The children were too loud, scaring my goats. I don’t know why parents bring kids to things like this. They hardly watch them, just the show. Kids aren’t like goats. Goats learn quicker. After Blek got that kick, he concentrated on eating and keeping within the flock of his fellow goats. These kids, of course they found rocks and they must throw them. They threw them at each other, at the people watching. One boy, with mud in his hair, he heaved a stone at Blek. Then he laughed as my goat bleated in pain and ran to me. I grabbed his filthy collar and told him I’d skin his back if he did it again. He ran crying to his mother and clutched the cloth around her thighs, but that man was just then walking by and she pushed the boy away without looking. He stood there, tears cleaning his face. Then he picked up a rock and hurled it at the man with the cross. Got him in the eye. The man growled, falling again into the dirt. He looked up with dirt in his eyes and said he’d bury whichever bastard did it. The woman began beating the boy on the head, crying all the while. I don’t know if the boy learned anything from that flogging, or if any boy learned anything good from any flogging. Cause and effect, is that good enough? I don’t know. I walked to the mother and grabbed her wrist before it could strike her son again. Enough, I said. She looked at me like I had risen out of the dirt. She wrenched her hand away, took her boy and walked farther up the hill.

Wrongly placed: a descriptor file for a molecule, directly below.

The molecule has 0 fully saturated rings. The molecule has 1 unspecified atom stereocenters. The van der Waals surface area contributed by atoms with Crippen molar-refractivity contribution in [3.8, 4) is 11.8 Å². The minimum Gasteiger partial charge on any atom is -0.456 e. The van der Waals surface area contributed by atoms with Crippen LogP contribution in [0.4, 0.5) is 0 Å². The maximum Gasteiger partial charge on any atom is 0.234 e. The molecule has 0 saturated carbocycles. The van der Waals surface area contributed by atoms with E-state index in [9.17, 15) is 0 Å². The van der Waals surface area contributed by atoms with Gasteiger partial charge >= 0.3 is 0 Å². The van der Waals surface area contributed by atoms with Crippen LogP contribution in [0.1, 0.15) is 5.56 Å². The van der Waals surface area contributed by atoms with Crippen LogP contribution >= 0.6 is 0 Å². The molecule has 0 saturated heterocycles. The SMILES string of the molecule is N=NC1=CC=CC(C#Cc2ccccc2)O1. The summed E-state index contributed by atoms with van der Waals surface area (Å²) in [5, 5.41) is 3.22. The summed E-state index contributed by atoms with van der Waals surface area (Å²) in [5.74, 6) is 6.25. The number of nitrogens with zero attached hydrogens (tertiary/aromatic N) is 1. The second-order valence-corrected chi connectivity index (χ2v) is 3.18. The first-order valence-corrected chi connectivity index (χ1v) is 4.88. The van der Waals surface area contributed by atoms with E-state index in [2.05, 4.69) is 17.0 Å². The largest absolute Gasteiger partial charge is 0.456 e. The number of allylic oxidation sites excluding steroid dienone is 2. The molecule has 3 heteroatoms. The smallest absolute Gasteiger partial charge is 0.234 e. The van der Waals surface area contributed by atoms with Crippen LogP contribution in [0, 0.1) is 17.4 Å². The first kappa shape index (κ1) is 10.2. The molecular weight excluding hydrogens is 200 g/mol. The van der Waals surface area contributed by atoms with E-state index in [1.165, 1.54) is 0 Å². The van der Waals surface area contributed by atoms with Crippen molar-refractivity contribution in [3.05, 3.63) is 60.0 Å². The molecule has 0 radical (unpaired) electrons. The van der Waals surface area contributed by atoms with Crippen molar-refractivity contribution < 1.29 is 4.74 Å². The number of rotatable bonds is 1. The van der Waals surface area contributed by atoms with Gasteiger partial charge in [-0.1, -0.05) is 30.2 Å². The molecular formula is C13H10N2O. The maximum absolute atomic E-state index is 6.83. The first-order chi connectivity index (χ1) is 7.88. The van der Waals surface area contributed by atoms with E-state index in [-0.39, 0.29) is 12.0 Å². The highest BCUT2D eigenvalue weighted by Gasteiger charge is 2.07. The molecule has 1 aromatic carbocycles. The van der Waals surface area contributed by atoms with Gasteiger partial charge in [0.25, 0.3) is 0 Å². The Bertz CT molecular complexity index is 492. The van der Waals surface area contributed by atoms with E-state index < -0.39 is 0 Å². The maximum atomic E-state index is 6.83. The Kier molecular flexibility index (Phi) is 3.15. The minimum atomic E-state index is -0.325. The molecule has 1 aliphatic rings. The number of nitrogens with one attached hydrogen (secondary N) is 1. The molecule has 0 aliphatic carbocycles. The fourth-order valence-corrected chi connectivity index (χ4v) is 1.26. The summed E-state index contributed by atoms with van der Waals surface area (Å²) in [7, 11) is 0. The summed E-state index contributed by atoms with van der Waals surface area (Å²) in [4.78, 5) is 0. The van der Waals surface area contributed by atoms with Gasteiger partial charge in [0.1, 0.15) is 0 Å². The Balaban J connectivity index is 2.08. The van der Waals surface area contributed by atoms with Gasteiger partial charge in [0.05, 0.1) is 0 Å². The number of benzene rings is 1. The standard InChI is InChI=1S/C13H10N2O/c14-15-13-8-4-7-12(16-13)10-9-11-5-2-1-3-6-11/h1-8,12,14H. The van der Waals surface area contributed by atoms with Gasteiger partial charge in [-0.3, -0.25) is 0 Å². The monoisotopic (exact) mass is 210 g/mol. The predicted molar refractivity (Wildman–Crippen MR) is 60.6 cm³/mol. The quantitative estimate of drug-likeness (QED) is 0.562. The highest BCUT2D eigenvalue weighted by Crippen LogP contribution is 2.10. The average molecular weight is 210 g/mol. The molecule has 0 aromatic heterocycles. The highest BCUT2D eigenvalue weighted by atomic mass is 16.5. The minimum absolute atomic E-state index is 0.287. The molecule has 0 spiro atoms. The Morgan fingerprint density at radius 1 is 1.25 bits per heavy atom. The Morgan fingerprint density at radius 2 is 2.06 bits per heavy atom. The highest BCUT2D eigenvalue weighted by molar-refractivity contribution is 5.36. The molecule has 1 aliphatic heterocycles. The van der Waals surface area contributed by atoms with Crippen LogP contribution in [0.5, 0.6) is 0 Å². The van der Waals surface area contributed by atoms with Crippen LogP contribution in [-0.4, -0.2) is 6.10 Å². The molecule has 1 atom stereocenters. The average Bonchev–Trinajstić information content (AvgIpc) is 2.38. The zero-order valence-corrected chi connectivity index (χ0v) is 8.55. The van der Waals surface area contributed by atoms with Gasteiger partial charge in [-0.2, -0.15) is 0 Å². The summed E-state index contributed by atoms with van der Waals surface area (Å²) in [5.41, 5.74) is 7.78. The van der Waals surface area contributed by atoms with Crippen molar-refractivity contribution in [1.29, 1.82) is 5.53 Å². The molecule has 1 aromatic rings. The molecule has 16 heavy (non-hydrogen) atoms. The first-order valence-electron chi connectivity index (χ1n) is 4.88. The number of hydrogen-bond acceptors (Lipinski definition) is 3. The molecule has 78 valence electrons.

Of course, I have seen a few men get the nails. I don’t seek it out, as some do—those morbid watchers—but if I happen upon it I feel bound to see it all the way. When I was a boy, my mother sent me into town to pick up some figs from the market. I did this and was coming to the road that would take me home when I saw a man, maybe twenty-years-old, naked and sobbing by a cross lying on the ground with a few soldiers standing about. I approached him and asked why he was so sad. I am going to die today, he told me. I didn’t really understand and I didn’t know what to say so I gave him one of the figs. He ate it with his tears and thanked me. I went to the cross and stepped onto the wood beam and tried to walk to the other end. The figs I held threw my balance and I couldn’t do it. A soldier laughed and told me to scram. I asked him what they were doing. He took a big step toward me and smacked my head, said it was nothing for me. I ran home crying. It wasn’t until years later that I saw what happens to the weeping standing naked by the cross. I should not have left that man alone. I think about that.